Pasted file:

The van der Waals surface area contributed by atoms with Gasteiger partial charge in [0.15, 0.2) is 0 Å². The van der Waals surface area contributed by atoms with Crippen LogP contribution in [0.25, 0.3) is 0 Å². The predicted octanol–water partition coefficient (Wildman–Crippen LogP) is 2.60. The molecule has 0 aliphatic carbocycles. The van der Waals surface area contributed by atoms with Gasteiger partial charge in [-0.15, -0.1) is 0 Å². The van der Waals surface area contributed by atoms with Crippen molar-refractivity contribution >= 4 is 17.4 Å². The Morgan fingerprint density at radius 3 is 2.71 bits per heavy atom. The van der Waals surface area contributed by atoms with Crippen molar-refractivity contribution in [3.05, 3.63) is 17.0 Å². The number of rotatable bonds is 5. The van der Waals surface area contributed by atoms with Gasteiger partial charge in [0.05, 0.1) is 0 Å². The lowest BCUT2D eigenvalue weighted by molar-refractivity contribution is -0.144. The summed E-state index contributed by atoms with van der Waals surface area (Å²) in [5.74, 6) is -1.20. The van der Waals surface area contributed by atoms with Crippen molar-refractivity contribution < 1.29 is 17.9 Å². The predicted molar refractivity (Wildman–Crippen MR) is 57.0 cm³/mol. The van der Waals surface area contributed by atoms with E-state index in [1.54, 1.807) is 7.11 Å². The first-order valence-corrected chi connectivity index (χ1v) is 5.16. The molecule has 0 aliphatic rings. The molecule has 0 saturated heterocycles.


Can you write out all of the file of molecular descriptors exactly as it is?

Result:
The van der Waals surface area contributed by atoms with Gasteiger partial charge in [0.15, 0.2) is 0 Å². The van der Waals surface area contributed by atoms with Crippen LogP contribution in [0.25, 0.3) is 0 Å². The predicted octanol–water partition coefficient (Wildman–Crippen LogP) is 2.60. The molecule has 0 aliphatic carbocycles. The van der Waals surface area contributed by atoms with Gasteiger partial charge in [-0.15, -0.1) is 0 Å². The van der Waals surface area contributed by atoms with Crippen molar-refractivity contribution >= 4 is 17.4 Å². The Morgan fingerprint density at radius 3 is 2.71 bits per heavy atom. The van der Waals surface area contributed by atoms with Crippen molar-refractivity contribution in [3.05, 3.63) is 17.0 Å². The number of rotatable bonds is 5. The van der Waals surface area contributed by atoms with Gasteiger partial charge in [0.05, 0.1) is 0 Å². The lowest BCUT2D eigenvalue weighted by molar-refractivity contribution is -0.144. The summed E-state index contributed by atoms with van der Waals surface area (Å²) in [5.74, 6) is -1.20. The van der Waals surface area contributed by atoms with Crippen molar-refractivity contribution < 1.29 is 17.9 Å². The predicted molar refractivity (Wildman–Crippen MR) is 57.0 cm³/mol. The van der Waals surface area contributed by atoms with E-state index in [1.54, 1.807) is 7.11 Å². The first-order valence-corrected chi connectivity index (χ1v) is 5.16. The molecule has 0 aliphatic rings. The molecule has 0 saturated heterocycles.